When Google (GOOG) went live as a search engine in 1998, it was more or less dismissed as a cute little project undertaken by a couple of Stanford guys.
And even when Google stock went public in 2004, the market wasn’t overly impressed … even though it controlled half of the search market at that time.
Two words: Big mistake.
Investors were a little more alert when Chinese search engine Baidu (BIDU) went public in 2005. But buy and large, they still missed the boat on spotting the “next Google” before the underlying stock took off.
With that as the backdrop, are U.S. investors right to be eyeing the Google of Russia — search engine Yandex (YNDX) — as the next big search opportunity? Let’s take a look.
The Case For YNDX
For starters, Yandex has left Google in the dust in Asia’s largest country. As of last month, YNDX controlled 62.2% of the country’s web-search market, while Google seemingly stuck at about a fourth of Russia’s search traffic. Plus, Yandex has been widening its lead for a couple of years now.
But dominance isn’t even what makes YNDX such an interesting idea. It’s acquisitions that have been making Yandex so investment-worthy.
In just the past couple of years, Yandex has taken on a partial stake in seismic data processor Seismotech; bought login service Loginza; outright purchased mobile software developer SPB Software; snagged startup news-delivery service The Tweeted Times; and most recently acquired movie and actor database sight KinoPoisk (think IMDB in Russian) … just to name a few.
That buying spree has paid off. The company’s revenue has grown from 8.7 billion rubles in 2009 to 28.8 billion rubles last year. Net income also grew from 2.01 billion rubles to 8.2 billion rubles for the same timeframe.
That’s annual sales growth of 49%, and earnings growth of 61%. Part of it was bought, while part of it was organic. Nevertheless, it was far more growth than Google was able to put up on either front for the same timeframe.
Plus, few expect Yandex to ease off on its acquisition efforts going forward. It’s got 6.2 billion rubles ($188 million) in the bank it could use to keep buying companies to widen its traffic and revenue funnel.
The Case Against YNDX
So yes, the parallels between Yandex and Google (and Baidu, for that matter) are uncanny.
There’s little denying that the Russian company borrowed several pages from Google’s playbook, and did so at an ideal time since Russia is just now entering its Internet heyday. It was only last year that more than 50% of the country’s population became regular users of the world wide web. That means Russian Internet access has hit a critical mass, and the usage statistics are only going to grow from here.
That’s good news for Yandex.
It’s not necessarily good news for YNDX stock investors, however. Because in simplest terms, it means the YNDX cat is out of the bag.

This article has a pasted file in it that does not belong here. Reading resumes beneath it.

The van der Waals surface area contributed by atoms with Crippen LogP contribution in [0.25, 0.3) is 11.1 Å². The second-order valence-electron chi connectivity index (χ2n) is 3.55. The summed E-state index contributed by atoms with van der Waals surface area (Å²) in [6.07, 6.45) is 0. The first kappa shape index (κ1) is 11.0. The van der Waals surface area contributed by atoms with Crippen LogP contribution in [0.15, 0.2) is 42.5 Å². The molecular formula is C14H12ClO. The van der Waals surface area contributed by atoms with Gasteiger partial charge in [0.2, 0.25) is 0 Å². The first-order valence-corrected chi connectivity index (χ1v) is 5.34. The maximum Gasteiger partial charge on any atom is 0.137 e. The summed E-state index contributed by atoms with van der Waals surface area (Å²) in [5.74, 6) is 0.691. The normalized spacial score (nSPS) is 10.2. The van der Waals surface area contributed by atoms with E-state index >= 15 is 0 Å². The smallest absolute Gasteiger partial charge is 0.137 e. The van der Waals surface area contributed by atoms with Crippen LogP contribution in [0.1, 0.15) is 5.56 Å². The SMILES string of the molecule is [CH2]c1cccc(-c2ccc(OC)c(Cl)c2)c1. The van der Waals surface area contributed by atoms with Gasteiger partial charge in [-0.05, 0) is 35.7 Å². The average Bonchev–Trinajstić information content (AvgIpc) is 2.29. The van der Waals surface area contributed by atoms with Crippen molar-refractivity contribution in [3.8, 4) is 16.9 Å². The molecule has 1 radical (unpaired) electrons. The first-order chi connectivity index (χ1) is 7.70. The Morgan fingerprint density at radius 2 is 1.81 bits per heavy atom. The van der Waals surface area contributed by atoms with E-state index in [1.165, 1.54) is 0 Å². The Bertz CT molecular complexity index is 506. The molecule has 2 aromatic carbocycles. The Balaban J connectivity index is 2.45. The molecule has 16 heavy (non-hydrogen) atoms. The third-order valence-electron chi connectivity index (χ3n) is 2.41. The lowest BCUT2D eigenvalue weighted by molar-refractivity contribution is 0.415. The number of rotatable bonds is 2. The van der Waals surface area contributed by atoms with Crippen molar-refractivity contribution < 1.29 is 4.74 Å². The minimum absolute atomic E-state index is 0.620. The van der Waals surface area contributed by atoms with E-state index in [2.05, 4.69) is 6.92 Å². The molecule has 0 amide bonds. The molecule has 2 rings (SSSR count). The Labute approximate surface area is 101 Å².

Russia is a booming market for web-based companies, with Internet advertising spending there expected to grow by 26% per year through 2015. But that potential is already baked into the YNDX stock price. Shares of YNDX stock are currently priced at a frothy 42 times trailing income, and nearly 30 times its projected earnings.
That’s hardly a bargain, especially with Google’s stock trading at a more palatable 26 times its trailing profits.
Even beyond the stock’s frothy valuation, there’s another looming pitfall for the company’s shareholder. While YNDX was able to carve out a business that generates nearly a billion U.S. dollars’ worth of revenue per year, it was largely able to do so because the Russian Internet market was still in its infancy as the company expanded, with little competition to get in its way.
Now that Yandex has demonstrated its market is not only viable, but vibrant, competition will start to trickle in.
These newcomers may not dethrone Yandex as Russia’s de facto Internet leader. But, in the same way Bing has nagged Google in the United States and Qihoo 360 (QIHU) has knocked Baidu’s search market-share down a couple of percentage points this year (Qihoo 360 now owns about 15% of China’s search market, ves. only about 10% at the end of last year), Yandex is vulnerable.
YNDX simply can’t buy big growth forever.
The Bottom Line
While Yandex has matured as a company, and the full maturation of Russia’s Internet industry is no more than a couple of years away, the company is still a solid long-term play.
It’s not, however, the “next Google.”
Instead, the best days of YNDX stock are probably behind it. That’s still not a bad position to be in, mind you, but the red-hot growth phase for Yandex stock is winding down, and it’s tough to believe the occasionally-misguided acquisitions (like a seismic data company) will be able to fend off competition as well as Google has in North America.
Investors looking for a big, budding Google-like opportunity may want to look to India, where Google currently owns an intimidating 90% of the search market, but only because no one has stepped up as a serious competitor yet.
That’s a huge opportunity, as Google doesn’t always hit the nail on the head in overseas markets — something Yandex has proven big-time in Russia.
As of this writing, James Brumley did not hold a position in any of the aforementioned securities.